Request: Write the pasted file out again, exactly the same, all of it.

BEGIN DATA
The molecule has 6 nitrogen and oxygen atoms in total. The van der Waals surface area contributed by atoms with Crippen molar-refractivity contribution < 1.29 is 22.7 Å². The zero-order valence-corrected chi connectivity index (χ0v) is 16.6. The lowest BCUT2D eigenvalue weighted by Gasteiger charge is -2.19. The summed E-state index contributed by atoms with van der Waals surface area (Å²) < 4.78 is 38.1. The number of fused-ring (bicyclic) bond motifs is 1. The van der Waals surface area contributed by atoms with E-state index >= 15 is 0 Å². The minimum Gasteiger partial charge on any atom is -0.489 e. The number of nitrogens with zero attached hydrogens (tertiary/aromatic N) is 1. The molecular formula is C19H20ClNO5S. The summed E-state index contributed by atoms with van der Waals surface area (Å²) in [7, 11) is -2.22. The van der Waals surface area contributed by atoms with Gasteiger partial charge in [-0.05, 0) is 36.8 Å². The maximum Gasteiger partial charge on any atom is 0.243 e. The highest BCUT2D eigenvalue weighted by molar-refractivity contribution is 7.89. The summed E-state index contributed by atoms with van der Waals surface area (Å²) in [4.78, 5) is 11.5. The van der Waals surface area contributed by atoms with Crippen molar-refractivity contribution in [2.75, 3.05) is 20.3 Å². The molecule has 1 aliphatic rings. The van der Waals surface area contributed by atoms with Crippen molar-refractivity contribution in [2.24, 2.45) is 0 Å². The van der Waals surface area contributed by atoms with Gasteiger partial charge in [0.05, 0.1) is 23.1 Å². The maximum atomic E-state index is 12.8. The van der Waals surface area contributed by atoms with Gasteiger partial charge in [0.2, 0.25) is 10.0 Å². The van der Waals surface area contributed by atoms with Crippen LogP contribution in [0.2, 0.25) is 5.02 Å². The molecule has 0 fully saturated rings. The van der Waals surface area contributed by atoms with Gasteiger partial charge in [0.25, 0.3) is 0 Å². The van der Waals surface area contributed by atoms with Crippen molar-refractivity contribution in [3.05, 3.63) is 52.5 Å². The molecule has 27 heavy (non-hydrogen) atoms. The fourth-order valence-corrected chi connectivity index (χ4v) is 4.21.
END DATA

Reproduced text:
The molecule has 6 nitrogen and oxygen atoms in total. The van der Waals surface area contributed by atoms with Crippen molar-refractivity contribution < 1.29 is 22.7 Å². The zero-order valence-corrected chi connectivity index (χ0v) is 16.6. The lowest BCUT2D eigenvalue weighted by Gasteiger charge is -2.19. The summed E-state index contributed by atoms with van der Waals surface area (Å²) < 4.78 is 38.1. The number of fused-ring (bicyclic) bond motifs is 1. The van der Waals surface area contributed by atoms with E-state index >= 15 is 0 Å². The minimum Gasteiger partial charge on any atom is -0.489 e. The number of nitrogens with zero attached hydrogens (tertiary/aromatic N) is 1. The molecular formula is C19H20ClNO5S. The summed E-state index contributed by atoms with van der Waals surface area (Å²) in [7, 11) is -2.22. The van der Waals surface area contributed by atoms with Gasteiger partial charge in [-0.05, 0) is 36.8 Å². The maximum Gasteiger partial charge on any atom is 0.243 e. The highest BCUT2D eigenvalue weighted by molar-refractivity contribution is 7.89. The summed E-state index contributed by atoms with van der Waals surface area (Å²) in [4.78, 5) is 11.5. The van der Waals surface area contributed by atoms with Crippen molar-refractivity contribution in [2.75, 3.05) is 20.3 Å². The molecule has 1 aliphatic rings. The van der Waals surface area contributed by atoms with Crippen molar-refractivity contribution in [2.24, 2.45) is 0 Å². The van der Waals surface area contributed by atoms with Gasteiger partial charge in [0.05, 0.1) is 23.1 Å². The maximum atomic E-state index is 12.8. The van der Waals surface area contributed by atoms with Gasteiger partial charge in [0.2, 0.25) is 10.0 Å². The van der Waals surface area contributed by atoms with Crippen LogP contribution in [0.2, 0.25) is 5.02 Å². The molecule has 0 fully saturated rings. The van der Waals surface area contributed by atoms with Gasteiger partial charge in [0.25, 0.3) is 0 Å². The van der Waals surface area contributed by atoms with Crippen molar-refractivity contribution in [3.05, 3.63) is 52.5 Å². The molecule has 27 heavy (non-hydrogen) atoms. The fourth-order valence-corrected chi connectivity index (χ4v) is 4.21.